INVESTMENT FUNDS & TRUST DISPUTES
CD: How would you characterise the current landscape for fund-related disputes? What do you consider to be the key underlying reasons behind the rise in investment fund disputes seen in recent years?
Andrew: There are a lot of fund disputes about – perhaps more than ever before. We believe that the 2008 financial crisis is still a significant driver. There is an inevitable time lag between economic events and the litigation that follows. The continuing development of the litigation capacity of the offshore jurisdictions and in particular the Cayman Islands and the British Virgin Islands has expanded the field. The law has also developed, in particular in areas such as the treatment of unpaid but redeemed shareholders, the suspension of redemptions and the duties of directors of offshore funds. The Privy Council continues to play a significant role in these developments, as seen in Fairfield Sentry v Migani. Litigation funding is also increasingly relevant. The number of funders is growing fast and the awareness of the availability of litigation funding is rising among key sectors, such as insolvency practitioners.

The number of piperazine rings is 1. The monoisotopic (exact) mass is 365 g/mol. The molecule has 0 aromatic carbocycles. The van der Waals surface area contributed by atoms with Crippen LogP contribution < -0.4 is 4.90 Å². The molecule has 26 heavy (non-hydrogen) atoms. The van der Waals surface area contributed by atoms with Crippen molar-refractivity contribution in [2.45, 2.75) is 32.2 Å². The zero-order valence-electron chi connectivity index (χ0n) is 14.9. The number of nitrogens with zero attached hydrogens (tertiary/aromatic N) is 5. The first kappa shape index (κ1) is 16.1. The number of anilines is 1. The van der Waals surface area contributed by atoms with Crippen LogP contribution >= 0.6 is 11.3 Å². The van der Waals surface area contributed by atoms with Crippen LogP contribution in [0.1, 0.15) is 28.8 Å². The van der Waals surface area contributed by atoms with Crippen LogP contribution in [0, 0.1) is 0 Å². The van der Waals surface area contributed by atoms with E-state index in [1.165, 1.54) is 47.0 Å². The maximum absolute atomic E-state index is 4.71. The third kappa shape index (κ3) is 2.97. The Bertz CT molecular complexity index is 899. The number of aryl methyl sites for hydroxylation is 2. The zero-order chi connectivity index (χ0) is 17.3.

Le Tissier: The predominant characteristic of fund-related disputes at present, and for some time, is relatively uncomplicated in nature: they tend to be a product of a failing or failed investment fund. It is not particularly surprising that when investors are in a position where they are unable to redeem all or part of their investment in the manner they intended, or where they have lost or look likely to lose some or all of their investment they will frequently look to see if they are any forms of recourse. That is not to say that disputes do not happen to well performing funds, particular where fee issues may arise, but they tend to be much less normal. While the major motivating factor behind the dispute may well arise because of performance issues, it is inevitable that the precise basis of the claim will be complex in nature and will frequently involve multiple parties and jurisdictions.
Oct-Dec 2016 issue
Ashton Barnes Tee
SCA ONTIER LLP